When One Curtain Closes...
...another one always opens!
Twenty-twenty held many theatrical disappointments. That much has already been well documented.
But the biggest blow came in June when Frozen Jr. Summer Camp cancelled. This was the camp my eight year old daughter was looking forward to. It was to be her first camp experience. Instead this little straw broke my camel’s back.
In the midst of our disappointment I walked out to our backyard and realized we had a perfect set up for a little outdoor theatre. We’ll hang sheets on the clothes line, ask parents to bring lawn chairs, and there it is - Backyard Drama Club was born.
From the inkling of the idea to the final curtain in August, everything came together, a beautiful picture of God working behind the scenes to bring beauty from ashes, order to chaos, life from dust, “for such a time as this” (Esther 4:14)
I sifted through my years of camp counseling, vacation Bible schooling, and drama training and put together an outline of the week. I was graced with two of Ray’s former conservatory students who signed on without expecting anything in return.
We organized two camps (though we actually called them “clubs”). Midsummer Magic, for 3rd - 8th graders, performed a cut down version of Shakespeare’s A Midsummer Night’s Dream. I say cut down, as in shortened, not simplified. These kids learned the real deal language of Shakespeare and they did it so well! Aesop’s Amazing Animals, 1st - 5th graders, performed a series of vignettes from Aesop’s fables.
I was thrilled and surprised and delighted when people started signing up. Turns out we were not the only ones disappointed and missing friends and activities that summer! I asked for donations to help with supplies and again, was blown away by the generosity and spirit of the community.
Midsummer Magic met on what must have been the hottest week in July. Ever. It was oppressively hot. I started every day terrified that we would have kids dehydrate on our watch. Praise God, we filled them with Gatorade and water, covered them in prayer, sunscreen, and hats, and crowded them into whatever shady corner of the yard that we could.
In the mornings we played improv games, including a new one that I’m pretty sure we made up on the fly. It was a huge hit and played many times over throughout the week.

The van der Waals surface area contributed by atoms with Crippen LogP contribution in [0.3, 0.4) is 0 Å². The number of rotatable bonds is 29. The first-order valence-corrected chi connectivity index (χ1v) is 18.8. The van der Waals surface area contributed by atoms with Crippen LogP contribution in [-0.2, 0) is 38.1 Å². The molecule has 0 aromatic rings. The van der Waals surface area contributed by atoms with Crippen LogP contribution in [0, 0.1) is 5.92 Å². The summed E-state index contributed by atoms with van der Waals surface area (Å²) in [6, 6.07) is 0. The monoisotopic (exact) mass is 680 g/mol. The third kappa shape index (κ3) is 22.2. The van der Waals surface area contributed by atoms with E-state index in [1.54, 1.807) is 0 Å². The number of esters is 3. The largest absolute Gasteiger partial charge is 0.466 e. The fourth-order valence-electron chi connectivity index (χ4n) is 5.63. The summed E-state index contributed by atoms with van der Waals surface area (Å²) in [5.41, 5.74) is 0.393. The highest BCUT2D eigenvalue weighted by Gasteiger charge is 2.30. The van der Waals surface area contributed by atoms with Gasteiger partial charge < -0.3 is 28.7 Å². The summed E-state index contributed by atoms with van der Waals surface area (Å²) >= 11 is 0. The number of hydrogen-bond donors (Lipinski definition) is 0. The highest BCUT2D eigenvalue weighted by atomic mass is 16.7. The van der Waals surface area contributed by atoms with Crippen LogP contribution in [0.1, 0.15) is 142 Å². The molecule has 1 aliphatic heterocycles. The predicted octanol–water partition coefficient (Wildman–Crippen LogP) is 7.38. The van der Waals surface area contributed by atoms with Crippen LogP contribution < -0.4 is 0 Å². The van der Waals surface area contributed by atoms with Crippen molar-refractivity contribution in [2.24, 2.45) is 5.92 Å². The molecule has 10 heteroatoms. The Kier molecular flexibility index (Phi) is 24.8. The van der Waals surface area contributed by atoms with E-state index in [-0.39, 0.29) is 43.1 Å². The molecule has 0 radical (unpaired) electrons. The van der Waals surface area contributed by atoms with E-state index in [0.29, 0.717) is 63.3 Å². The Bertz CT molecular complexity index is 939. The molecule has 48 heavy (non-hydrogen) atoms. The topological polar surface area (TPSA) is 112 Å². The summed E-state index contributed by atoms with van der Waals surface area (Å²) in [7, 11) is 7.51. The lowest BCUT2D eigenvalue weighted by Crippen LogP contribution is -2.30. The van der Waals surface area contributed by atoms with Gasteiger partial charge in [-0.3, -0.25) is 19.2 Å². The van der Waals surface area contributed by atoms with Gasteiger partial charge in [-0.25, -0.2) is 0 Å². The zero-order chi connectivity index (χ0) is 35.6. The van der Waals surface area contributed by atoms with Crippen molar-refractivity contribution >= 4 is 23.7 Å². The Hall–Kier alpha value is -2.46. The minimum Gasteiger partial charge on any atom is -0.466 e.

After lunch we rehearsed scenes, painted sets, and worked on costumes. Both clubs featured a Greek theme so we made togas out of t-shirts. Midsummer kids made floral wreath headpieces, and Aesops kids made animal ears. Both shows had a wonderful “Little Rascals-Our Gang-throwing-a-show-together” feel.
The Midsummer cast did get to perform in my backyard, which turned out really cool (special thanks to the neighbor who decided to mow his lawn at 3:00 in the afternoon - right when our show was starting - oh well - the show went on!). The Aesops club met the first week of August, when we were getting all the leftovers from Hurricane Isaias. Praise God, we were able to rent a Pavilion at the local park for Friday. It was a perfect location for our show and the rain didn’t hit until we were finished.
My takeaways from Backyard Drama Club are:
In Person Community is important and theatre builds community.
I adore small, homegrown, community theatre.
Shakespeare is not scary. Let’s stop pretending it is. If my 8-year-olds can do it, so can you!
The process of rehearsing a show is fertile ground for Gospel seeds and Spirit fruit.
I don’t honestly know if Backyard Drama Club was a quick fix to fill a hole this summer or if God has bigger plans in mind.
I do know it was exactly how we needed to spend the summer.
Do you love the idea of Backyard Drama Club and want to start one of your own? Contact me - firstname.lastname@example.org - and I'll help you get started!